As I splutter in the sunlight I reassure myself that white-water rafting is yet another extreme sport that needn’t feature in my future. Although I do enjoy the bits where, in the calmer stretches between rapids, we’re allowed to get out of the raft and float serenely on our backs down river, looking up into the peaceful blue sky above Barren Gorge. During those moments, I wish I could sneakily drift over to the river’s edge, climb up the bank and run away.
4.30pm I’m out of the river! I’m alive!
7.00pm Now this is what I’m good at – eating. I am on a dinner cruise on a luxury catamaran, filling plate after plate with roast meats and seafood while a heavily accented Scandinavian in a Hawaiian shirt plays guitar and sings retro party-starters. We cruise the calm waters of Trinity Inlet under the light of the moon. It’s really rather lovely, especially out on deck.
10.00pm Back at the Pullman and out like a light.

8.00am I’m standing on the deck of yet another massive catamaran as it pulls away from the marina. This time, I’m off on a full-day cruise to the Great Barrier Reef with tour operator Passions of Paradise, along with many backpackers and a couple of friends. Our first stop is Michaelmas Cay, a thriving bird rookery on the reef.

It’s not exactly the kind of island you’d want to stretch out a towel on for long because of all the squawking, swooping and pooping going on, but it is a beautiful place to snorkel, and bird-watchers would love it. It’s one of the most important nesting colonies for seabirds on the Great Barrier Reef, and home to common noddies, frigate birds, silver gulls, sooty terns, great crested terns, lesser crested terns and, um, insert brown boobie gag here.

On the way back we stop, seemingly in the middle of the ocean, at Paradise Reef, where we get some deep-water snorkelling in. Passions of Paradise has a great introductory scuba-dive offer where you get the first 10 minutes free. You are taken down to one metre to get a feel for it and learn basic dive skills such as cleaning your mask and clearing regulators. If you don’t enjoy it, you come back up, if you do, you can stay in and pay for the full dive when you get out.

We speedily cruise back under full sail, stretch out on the deck and soak up the sunshine. We arrive back at Marlin Marina at 5pm.

7.00pm Cairns has an unfair reputation for being a bit ho-hum when it comes to dining out, but it’s not all steak houses and pizza parlours. Salt House is a real stand-out. It’s part restaurant, part bar, half indoor, half out, right on the waterfront at Cairns Pier. It’s beautifully decorated in dark timber and cream and red upholstery. Water features create partitions between spaces and romantic lighting includes lanterns hung from trees and candles on tables.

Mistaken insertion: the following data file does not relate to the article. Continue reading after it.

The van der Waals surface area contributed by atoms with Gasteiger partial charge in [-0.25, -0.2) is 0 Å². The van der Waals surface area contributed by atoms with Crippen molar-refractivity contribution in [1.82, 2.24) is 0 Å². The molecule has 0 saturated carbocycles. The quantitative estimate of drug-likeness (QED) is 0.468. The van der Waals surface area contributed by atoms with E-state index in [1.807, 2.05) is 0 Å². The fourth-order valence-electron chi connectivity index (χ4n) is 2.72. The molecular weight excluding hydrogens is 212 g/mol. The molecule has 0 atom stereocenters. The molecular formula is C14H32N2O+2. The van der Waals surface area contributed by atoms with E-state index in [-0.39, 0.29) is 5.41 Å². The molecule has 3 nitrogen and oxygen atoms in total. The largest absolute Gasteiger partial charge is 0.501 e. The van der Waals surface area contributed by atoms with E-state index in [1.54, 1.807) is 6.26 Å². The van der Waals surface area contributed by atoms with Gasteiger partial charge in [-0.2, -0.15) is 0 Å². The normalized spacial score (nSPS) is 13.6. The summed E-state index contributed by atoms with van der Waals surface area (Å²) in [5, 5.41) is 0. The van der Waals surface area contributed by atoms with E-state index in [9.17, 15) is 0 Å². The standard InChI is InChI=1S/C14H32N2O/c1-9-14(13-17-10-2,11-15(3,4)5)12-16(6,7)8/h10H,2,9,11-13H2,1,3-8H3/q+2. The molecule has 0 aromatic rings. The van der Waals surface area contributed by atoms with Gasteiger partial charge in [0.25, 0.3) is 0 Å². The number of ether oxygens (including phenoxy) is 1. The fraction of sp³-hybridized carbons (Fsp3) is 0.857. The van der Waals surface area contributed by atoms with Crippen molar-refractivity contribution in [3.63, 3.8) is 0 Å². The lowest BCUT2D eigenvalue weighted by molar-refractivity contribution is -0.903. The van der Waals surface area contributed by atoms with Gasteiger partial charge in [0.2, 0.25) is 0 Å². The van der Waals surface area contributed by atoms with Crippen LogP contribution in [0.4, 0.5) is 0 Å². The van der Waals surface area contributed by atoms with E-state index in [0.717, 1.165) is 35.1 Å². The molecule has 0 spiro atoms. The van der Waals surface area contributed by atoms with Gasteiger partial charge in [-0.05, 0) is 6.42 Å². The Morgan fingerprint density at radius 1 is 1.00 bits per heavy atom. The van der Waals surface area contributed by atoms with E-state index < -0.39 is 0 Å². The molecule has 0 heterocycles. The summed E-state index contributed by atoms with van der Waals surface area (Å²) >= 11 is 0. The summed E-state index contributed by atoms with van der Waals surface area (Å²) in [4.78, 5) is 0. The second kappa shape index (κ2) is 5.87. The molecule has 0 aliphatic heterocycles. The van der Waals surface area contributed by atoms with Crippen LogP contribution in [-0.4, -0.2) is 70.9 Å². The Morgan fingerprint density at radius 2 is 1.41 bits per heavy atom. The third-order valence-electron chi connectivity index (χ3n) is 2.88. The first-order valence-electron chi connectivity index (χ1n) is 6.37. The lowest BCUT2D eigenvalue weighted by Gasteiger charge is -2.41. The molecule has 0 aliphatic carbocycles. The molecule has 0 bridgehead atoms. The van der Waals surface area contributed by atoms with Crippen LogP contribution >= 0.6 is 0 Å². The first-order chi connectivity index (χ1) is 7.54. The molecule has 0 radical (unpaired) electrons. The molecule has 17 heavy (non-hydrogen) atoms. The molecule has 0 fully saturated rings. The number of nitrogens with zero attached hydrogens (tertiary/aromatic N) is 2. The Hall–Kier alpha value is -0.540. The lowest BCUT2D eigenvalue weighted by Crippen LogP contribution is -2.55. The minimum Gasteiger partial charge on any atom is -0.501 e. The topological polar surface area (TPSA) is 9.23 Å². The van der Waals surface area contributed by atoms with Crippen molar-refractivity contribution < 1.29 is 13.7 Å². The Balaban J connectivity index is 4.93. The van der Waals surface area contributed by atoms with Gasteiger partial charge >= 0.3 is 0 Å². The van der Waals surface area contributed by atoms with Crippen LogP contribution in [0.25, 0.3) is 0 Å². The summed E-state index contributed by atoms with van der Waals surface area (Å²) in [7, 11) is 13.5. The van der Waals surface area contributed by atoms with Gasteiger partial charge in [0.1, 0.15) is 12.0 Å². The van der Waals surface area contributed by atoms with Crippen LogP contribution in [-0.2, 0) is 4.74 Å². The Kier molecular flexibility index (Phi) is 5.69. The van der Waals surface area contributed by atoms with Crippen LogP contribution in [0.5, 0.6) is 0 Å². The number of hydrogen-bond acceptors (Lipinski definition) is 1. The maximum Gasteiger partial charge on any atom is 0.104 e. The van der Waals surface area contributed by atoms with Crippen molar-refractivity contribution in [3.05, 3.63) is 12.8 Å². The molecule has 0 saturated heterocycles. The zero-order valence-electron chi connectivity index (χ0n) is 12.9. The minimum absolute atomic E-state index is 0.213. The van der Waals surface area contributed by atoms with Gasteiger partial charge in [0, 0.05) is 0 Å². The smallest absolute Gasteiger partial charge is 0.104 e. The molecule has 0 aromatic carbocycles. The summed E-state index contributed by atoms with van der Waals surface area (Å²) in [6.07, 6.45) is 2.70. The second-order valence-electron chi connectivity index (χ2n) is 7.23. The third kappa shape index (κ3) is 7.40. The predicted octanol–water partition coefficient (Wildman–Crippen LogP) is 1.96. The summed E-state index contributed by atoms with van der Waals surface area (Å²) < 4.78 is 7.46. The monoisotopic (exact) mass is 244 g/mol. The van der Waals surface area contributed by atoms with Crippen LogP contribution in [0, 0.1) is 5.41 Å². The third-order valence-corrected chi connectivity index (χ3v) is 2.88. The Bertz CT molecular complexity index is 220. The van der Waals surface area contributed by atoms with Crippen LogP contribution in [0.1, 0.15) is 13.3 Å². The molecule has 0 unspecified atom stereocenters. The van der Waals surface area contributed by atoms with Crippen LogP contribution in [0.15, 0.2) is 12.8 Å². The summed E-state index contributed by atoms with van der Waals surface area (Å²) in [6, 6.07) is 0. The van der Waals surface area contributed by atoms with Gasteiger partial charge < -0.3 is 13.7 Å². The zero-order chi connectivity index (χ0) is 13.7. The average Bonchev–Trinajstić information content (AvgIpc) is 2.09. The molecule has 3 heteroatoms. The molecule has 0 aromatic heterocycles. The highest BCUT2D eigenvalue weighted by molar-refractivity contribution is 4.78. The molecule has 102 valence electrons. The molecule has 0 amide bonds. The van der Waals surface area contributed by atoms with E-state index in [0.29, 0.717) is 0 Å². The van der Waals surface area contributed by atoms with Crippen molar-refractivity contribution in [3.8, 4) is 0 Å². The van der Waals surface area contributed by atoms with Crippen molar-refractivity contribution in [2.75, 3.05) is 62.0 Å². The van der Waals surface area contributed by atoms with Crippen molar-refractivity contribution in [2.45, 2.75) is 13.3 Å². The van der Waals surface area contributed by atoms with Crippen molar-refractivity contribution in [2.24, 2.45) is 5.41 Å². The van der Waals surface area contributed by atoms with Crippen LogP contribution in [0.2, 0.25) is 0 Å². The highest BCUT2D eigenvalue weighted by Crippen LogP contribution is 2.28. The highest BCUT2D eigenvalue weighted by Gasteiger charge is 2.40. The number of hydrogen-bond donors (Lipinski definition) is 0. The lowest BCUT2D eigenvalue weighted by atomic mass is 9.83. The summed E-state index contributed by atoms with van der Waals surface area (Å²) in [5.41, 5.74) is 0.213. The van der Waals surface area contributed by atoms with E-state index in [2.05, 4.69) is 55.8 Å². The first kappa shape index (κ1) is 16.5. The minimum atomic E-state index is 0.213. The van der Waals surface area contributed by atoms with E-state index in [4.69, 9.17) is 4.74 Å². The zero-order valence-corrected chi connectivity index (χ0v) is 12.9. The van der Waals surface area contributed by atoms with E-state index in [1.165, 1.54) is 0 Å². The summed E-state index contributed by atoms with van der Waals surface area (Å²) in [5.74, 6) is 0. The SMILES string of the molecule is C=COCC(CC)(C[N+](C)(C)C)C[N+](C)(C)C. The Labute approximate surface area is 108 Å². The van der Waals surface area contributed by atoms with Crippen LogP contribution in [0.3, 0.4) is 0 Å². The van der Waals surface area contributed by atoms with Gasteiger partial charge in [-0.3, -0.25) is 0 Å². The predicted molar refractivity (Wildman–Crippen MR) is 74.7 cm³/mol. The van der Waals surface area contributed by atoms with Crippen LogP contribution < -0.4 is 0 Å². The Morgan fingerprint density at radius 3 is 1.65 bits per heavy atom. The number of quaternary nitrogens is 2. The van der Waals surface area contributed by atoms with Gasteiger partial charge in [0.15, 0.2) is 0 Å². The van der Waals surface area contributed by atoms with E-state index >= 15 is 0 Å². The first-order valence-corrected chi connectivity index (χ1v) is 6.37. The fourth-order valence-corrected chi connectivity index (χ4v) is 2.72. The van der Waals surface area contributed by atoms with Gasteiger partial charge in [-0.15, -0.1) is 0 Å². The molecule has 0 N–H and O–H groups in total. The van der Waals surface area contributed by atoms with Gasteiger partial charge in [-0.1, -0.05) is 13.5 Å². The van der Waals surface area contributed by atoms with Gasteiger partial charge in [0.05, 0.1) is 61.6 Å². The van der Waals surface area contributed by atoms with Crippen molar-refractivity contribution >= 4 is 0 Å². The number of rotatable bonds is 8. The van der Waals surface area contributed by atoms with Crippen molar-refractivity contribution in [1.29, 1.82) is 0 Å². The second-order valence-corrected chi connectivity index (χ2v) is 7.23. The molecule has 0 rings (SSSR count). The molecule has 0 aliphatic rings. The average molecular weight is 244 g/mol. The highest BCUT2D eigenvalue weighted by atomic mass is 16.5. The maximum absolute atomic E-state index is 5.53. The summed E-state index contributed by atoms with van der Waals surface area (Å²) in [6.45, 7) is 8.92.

It’s a balmy evening, and my friends and I sit in an outdoor booth and tuck into massive antipasto plates and cocktails. What a brilliant end to the weekend.

My flight departs Cairns and arrives in Sydney at 1.20pm. I can’t get back to the office in time for a half-day, but I feel like spending the rest of the day catching up on sleep anyway. It’s been a productive weekend. I’ve found out what sports I don’t like in one of the prettiest places in Australia, and I lived to tell the tale. But now I think about it, I wouldn’t mind another go on the Minjin Swing. That was fantastic!

For more information on Cairns, visit Tourism Tropical North Queensland at

How to get there
Jetstar flies from Sydney to Cairns three times daily from $149; Melbourne to Cairns three times daily from $169; Adelaide to Cairns up to six times a week from $189; Brisbane to Cairns four times daily from $129; Darwin to Cairns daily from $189; Perth up to five times a week from $219.
Contact 131 538;

The details
AJ Hackett Bungy jumps from $139 per person. The Minjin Jungle Swing costs from $99 per person. McGregor Rd, Smithfield, Qld. 1800 622 888;
Ocean Spirit Cruises Dinner cruise: $89 per adult, $40 per child (4-14yrs). Level 1, Shangri-La, Pier Point Rd, Cairns. 1800 644 227;
Passions of Paradise A full-day cruise to Michaelmas Cay and Paradise Reef costs $149 per adult; $449 for a family pass (two adults and two kids aged 4-14yrs). Spence St, Cairns. 1800 111 346;
Pullman Reef Casino Hotel Rates start from $199 per night for a superior room. 35-41 Wharf St, Cairns. 1800 808 883;
Reef House Resort & Spa Romantic Getaway packages include three nights accommodation for two with return limousine transfers, daily breakfast and one three-course dinner including wines, from $654 per person. 99 Williams Esplanade, Palm Cove. (07) 4055 3633;
RnR The half-day grade three Barren River whitewater rafting tour costs $130 per person, including transfers. (07) 4041 9444;
Salt House Open midday to midnight Mon-Thurs; 7am to 2am Fri-Sat; 7am to midnight Sun. Marina Point, Pierpoint Rd, Cairns. (07) 4041 7733;